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De-Lovely in our magazines

THE MOVIE: De-Lovely

Kevin Kline • Ashley Judd
DIRECTOR: Irwin Winkler

Ashley Judd and Kevin Kline THE CONCEPT:
Biopic of composer Cole Porter (Kline) and his marriage to socialite Linda Porter (Judd), which survived 38 years despite the fact that he engaged in blatant homosexual relationships.

U.S. RELEASE: July 2 2004, Limited • Rated: PG-13


“This is a very interesting personal story about a gay man who has a successful marriage with a woman for 38 years, until she basically dies. They had this great bond. We have Alanis Morissette singing and dancing to Let’s Fall in Love, and I had the choreographer do it where by the end of the number there were men dancing with men and women dancing with women. I think Cole Porter thought that there should be no restrictions to the kind of love – that’s the way he lived his life.”

KEVIN KLINE on what surprised him about Porter:
“I suppose his voracious appetite for pleasures of the flesh. The way he loved and was endlessly curious about things aesthetic, gastronomic, smoking, drinking, ballet, music, art, beautiful men, beautiful women, and his passion for music.”

“It’s an unconventional, but devastating love story. She was a lot richer than he was, but I think he loved her authentically for who she was, and as important as sex is, it doesn’t have to be the cornerstone of every enduring human relationship.”

: “We were in the recording studio in New York when Kevin said he wanted to sing the songs live on screen. He was recording in a glass booth with this microphone stuck in his face, and he didn’t look very comfortable. He walked out of the booth and said, ‘I can’t do this. I’ve got to do it on the set live.’”

”When I realized I didn’t want to prerecord the songs and lip sync was when we made the movie of Pirates of Penzance, which was agony. I’ve talked to musicians and singers who say Cole Porter’s music and lyrics are much more challenging than they appear.”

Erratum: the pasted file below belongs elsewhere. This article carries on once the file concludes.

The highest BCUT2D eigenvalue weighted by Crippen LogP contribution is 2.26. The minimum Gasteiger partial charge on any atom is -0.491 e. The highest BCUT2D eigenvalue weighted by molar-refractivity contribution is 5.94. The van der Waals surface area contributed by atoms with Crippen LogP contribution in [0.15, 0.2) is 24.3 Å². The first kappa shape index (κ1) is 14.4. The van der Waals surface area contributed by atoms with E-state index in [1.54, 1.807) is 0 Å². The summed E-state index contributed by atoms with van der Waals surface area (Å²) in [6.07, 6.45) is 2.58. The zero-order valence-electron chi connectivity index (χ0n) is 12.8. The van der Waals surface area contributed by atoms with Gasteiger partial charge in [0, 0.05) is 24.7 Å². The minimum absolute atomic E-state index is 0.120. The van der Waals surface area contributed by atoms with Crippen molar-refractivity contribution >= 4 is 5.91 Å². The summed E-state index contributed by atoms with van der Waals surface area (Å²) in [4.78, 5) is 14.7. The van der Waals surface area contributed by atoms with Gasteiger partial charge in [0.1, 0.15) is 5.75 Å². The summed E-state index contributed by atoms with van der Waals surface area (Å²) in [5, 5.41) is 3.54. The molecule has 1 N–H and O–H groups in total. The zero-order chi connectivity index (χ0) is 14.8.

: “When I told Ashley, ‘We want you to sing a couple of songs here,’ she was not very anxious to do that, because she didn’t want to compete with her family. I don’t think she considers herself a singer at all.”

: “I wasn’t smart enough to have any apprehension about it at first. I had a healthy enough ego to think that I could have done a very reasonable if not good job, and on the day it ended up being a real crisis of confidence for me. My knees were knocking. I should have [gone to my sister] for help.”

“To me this movie is a disquisition, an investigation, a meditation of the nature of love. It does ask the question What is this Thing Called Love? It breaks the convention of the sexually-driven passion between the two dramatic protagonists in the Hollywood movie, because they don’t have sex. There are many kinds of love, and I think that’s what the movie is interested in exploring.”

“Working with Kevin was great. He is so funny. I would look pretty, and he’d go [as Cole Porter], ‘I’m gay!’ He was just a delight to be around.”

Written by Judy Sloane. Back to top

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Film Review, #646, July 2004 cover

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